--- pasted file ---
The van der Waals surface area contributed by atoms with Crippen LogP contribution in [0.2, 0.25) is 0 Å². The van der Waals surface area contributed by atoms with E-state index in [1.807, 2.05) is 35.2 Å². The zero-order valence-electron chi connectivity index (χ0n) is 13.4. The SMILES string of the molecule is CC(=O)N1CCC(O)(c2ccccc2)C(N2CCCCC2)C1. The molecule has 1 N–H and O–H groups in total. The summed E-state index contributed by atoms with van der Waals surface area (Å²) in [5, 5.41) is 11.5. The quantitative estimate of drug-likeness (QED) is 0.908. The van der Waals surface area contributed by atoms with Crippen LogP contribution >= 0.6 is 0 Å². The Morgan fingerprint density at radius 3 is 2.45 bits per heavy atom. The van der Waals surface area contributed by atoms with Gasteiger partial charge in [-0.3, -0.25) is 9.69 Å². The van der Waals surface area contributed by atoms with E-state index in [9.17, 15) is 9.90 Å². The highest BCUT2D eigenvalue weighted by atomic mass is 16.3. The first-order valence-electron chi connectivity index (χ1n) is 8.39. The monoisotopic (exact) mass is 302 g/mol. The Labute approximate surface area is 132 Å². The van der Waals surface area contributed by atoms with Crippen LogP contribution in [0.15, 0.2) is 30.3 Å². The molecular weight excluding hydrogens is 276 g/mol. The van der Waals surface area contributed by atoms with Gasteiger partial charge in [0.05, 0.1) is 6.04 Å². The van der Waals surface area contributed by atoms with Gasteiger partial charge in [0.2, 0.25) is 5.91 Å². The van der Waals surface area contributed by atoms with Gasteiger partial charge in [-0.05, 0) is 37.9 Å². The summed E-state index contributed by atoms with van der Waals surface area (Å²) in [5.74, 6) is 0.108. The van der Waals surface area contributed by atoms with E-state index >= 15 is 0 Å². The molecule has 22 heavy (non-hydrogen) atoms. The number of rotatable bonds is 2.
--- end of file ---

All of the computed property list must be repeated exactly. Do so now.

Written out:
The van der Waals surface area contributed by atoms with Crippen LogP contribution in [0.2, 0.25) is 0 Å². The van der Waals surface area contributed by atoms with E-state index in [1.807, 2.05) is 35.2 Å². The zero-order valence-electron chi connectivity index (χ0n) is 13.4. The SMILES string of the molecule is CC(=O)N1CCC(O)(c2ccccc2)C(N2CCCCC2)C1. The molecule has 1 N–H and O–H groups in total. The summed E-state index contributed by atoms with van der Waals surface area (Å²) in [5, 5.41) is 11.5. The quantitative estimate of drug-likeness (QED) is 0.908. The van der Waals surface area contributed by atoms with Crippen LogP contribution >= 0.6 is 0 Å². The Morgan fingerprint density at radius 3 is 2.45 bits per heavy atom. The van der Waals surface area contributed by atoms with Gasteiger partial charge in [-0.3, -0.25) is 9.69 Å². The van der Waals surface area contributed by atoms with E-state index in [9.17, 15) is 9.90 Å². The highest BCUT2D eigenvalue weighted by atomic mass is 16.3. The first-order valence-electron chi connectivity index (χ1n) is 8.39. The monoisotopic (exact) mass is 302 g/mol. The Labute approximate surface area is 132 Å². The van der Waals surface area contributed by atoms with Crippen LogP contribution in [0.15, 0.2) is 30.3 Å². The molecular weight excluding hydrogens is 276 g/mol. The van der Waals surface area contributed by atoms with Gasteiger partial charge in [0.05, 0.1) is 6.04 Å². The van der Waals surface area contributed by atoms with Gasteiger partial charge in [0.2, 0.25) is 5.91 Å². The van der Waals surface area contributed by atoms with Gasteiger partial charge in [-0.05, 0) is 37.9 Å². The summed E-state index contributed by atoms with van der Waals surface area (Å²) in [5.74, 6) is 0.108. The van der Waals surface area contributed by atoms with E-state index >= 15 is 0 Å². The molecule has 22 heavy (non-hydrogen) atoms. The number of rotatable bonds is 2.